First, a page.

Administrative Court of Justice Ruled Against the “Right to Higher Education” of Taraneh Ghiami,  Iranian Baha’i Student

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Translation by Iran Press Watch

HRANA News Agency- Human Rights Activists News Agency in Iran- the First Branch of the Administrative Court of Appeal upheld the ruling of the initial court regarding the complaint of Taraneh Ghiami, a Baha’i student deprived enrolling in higher education, against the National Testing Organization.

According to HRANA, Branch One of the Administrative Court of Appeals rejected the objection of Baha’i student, Taraneh Ghiami to the ruling of the initial court. In 2014 Ms. Ghiami successfully paassed the 2014 University Entrance exam, however, the National Testing Organization refused to allow her to enroll in University.  Ms. Ghiami filed a complaint with the Administrative Justice Court against the National Testing Organization, for the refusal.  The rejection of her complaint, four years later, by the First Branch of the Administrative Justice Court was based on the resolution of the Supreme Council of the Cultural Revolution that Baha’is were denied access to universities.

A source close to this Baha’i student told HRANA, “After about 4 years, recently the objection of this Baha’i student to the ruling issued by the Branch One of the Administrative Justice Court on the lawfulness of the action of the National Testing Organization in depriving her of education was heard and denied. This verdict was conveyed to both Taraneh Ghiami and her lawyer. ”

“Taraneh Ghiami participated in the National Entrance Exam in 2014 and after visiting the National Testing Organization site for her score, she noticed she was denied choosing any majors. Following up on the reason, she realized that she was barred from attending college and continuing her studies for her religious belief, just like many other Baha’i students.  Pursuing the issue further, she took her case of right to education to the Administrative Justice Court. After a while, the court issued a verdict rejecting her case in accordance with the Supreme Council of the Cultural Revolution decree to deny admittance of Baha’is at universities. ”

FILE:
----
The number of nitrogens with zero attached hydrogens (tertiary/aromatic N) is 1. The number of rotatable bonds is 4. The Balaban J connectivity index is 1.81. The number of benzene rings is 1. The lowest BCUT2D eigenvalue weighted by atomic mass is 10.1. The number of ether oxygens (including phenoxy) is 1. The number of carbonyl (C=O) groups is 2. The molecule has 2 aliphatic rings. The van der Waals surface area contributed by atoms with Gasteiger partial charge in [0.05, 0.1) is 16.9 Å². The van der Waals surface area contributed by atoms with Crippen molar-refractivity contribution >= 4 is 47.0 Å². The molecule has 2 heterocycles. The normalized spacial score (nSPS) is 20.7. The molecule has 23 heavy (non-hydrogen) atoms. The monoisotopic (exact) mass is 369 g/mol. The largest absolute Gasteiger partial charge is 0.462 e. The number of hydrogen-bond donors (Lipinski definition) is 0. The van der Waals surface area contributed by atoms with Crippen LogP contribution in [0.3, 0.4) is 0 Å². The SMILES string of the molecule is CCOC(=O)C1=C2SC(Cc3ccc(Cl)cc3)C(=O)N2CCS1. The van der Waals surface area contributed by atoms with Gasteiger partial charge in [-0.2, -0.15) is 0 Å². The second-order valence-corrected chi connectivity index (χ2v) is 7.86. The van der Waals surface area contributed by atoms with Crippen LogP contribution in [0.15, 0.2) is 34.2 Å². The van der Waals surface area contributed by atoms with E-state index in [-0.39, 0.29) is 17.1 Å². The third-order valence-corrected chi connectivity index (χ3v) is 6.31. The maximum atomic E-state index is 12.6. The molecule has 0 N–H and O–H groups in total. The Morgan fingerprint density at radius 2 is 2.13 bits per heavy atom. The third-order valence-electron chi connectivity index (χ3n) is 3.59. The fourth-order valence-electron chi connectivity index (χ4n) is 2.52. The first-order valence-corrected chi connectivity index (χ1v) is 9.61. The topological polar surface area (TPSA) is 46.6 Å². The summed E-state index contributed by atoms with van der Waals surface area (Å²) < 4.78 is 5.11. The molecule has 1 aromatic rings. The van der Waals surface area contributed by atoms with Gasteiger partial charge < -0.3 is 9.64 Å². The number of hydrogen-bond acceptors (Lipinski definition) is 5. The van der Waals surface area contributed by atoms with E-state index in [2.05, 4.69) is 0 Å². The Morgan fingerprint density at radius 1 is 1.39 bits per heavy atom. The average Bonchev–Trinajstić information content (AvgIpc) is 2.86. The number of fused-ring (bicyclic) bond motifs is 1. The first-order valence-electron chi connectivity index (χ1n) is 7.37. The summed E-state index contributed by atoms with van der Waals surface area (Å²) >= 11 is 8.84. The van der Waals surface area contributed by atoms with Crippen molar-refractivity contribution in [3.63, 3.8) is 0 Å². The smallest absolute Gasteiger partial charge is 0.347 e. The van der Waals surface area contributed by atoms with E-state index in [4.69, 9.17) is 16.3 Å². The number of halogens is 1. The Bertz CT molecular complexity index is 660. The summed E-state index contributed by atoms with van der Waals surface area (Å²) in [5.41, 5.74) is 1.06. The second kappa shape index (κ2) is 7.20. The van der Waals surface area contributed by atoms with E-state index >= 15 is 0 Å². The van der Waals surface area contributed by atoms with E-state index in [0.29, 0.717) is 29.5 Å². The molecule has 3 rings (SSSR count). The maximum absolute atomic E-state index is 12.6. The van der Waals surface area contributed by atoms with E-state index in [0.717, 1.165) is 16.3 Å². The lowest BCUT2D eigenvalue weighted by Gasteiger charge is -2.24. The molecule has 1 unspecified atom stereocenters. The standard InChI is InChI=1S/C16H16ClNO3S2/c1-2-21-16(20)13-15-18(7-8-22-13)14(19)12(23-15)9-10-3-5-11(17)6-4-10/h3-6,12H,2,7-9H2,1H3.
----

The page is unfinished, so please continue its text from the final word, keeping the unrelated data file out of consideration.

After the ruling was issued by the Branch One of the Administrative Court of Justice, through her lawyer, Mustafa Ahmadian, Ms. Ghiani objected to the ruling based on contradiction of the decree of the Supreme Council of the Cultural Revolution and the initial decision of the Administrative Court with Domestic Laws and International Conventions.

It should be noted that this year, at least 58 Baha’is who participated in the National University Entrance Exam (UEE) were denied with the accusation of “Incomplete File” reflected on the site of the UEE.  However, the actual reason for their denial is being a Baha’i.

Despite the explicit decree of the law, according to the secret order of the Supreme Council of the Iranian Cultural Revolution, the Bahá’ís are deprived of university studies in addition to being deprived of employment in State Offices.

Every year, there are reports of depriving Baha’i citizens of continuing education at Iranian universities. This includes even those few who (were admitted but) are about to graduate.

On November 19, 2018, HRANA issued an extensive report about the case of oppression of Baha’is in Iran. According to this report, from the beginning of the year till now, Baha’is have been subjected to a new wave of oppressions and gross violation of human rights in different cities of Iran. The deprivation of at least 58 Baha’i students at current year’s University Entrance Exam, the expulsion of at least 11 Baha’i students at different levels of studies from universities, the prohibition of economic activities and the expulsion of at least 6 Baha’is from their own workplace or private companies, the arrest and summon of 72 Baha’is by security forces, the sentencing of 24 Baha’is to a total 46 years of imprisonment and 9 years of exile, the provision of extensive cultural and media campaigns against Baha’is, the shutting down and continued sealing of the Baha’i shops and stores, and the destruction of graves and the prohibition of the burial of Baha’is in their cemeteries in different cities are but a glimpse  of the increased systematic pressure on the belivers of this community from the beginning of this year till November 19.

Bahá’ís in Iran are denied the freedom of religious beliefs. This systematic exclusion happens while the Article 18 of the Universal Declaration of Human Rights and Article 18 of the International Covenant on Civil and Political Rights states that everyone has the right to freedom of religion and the conversion of religion with conviction, as well as the freedom to express his belief individually or collectively and publicly or secretly.

There are more than three hundred thousand Baha’is in Iran according to unofficial sources, but the Iranian Constitution recognizes only Islam, Christianity, Judaism and Zoroastrianism as official religions and does not recognize Baha’i Faith. For this reason, Baha’i rights in Iran have been continually and systematically violated in recent years.


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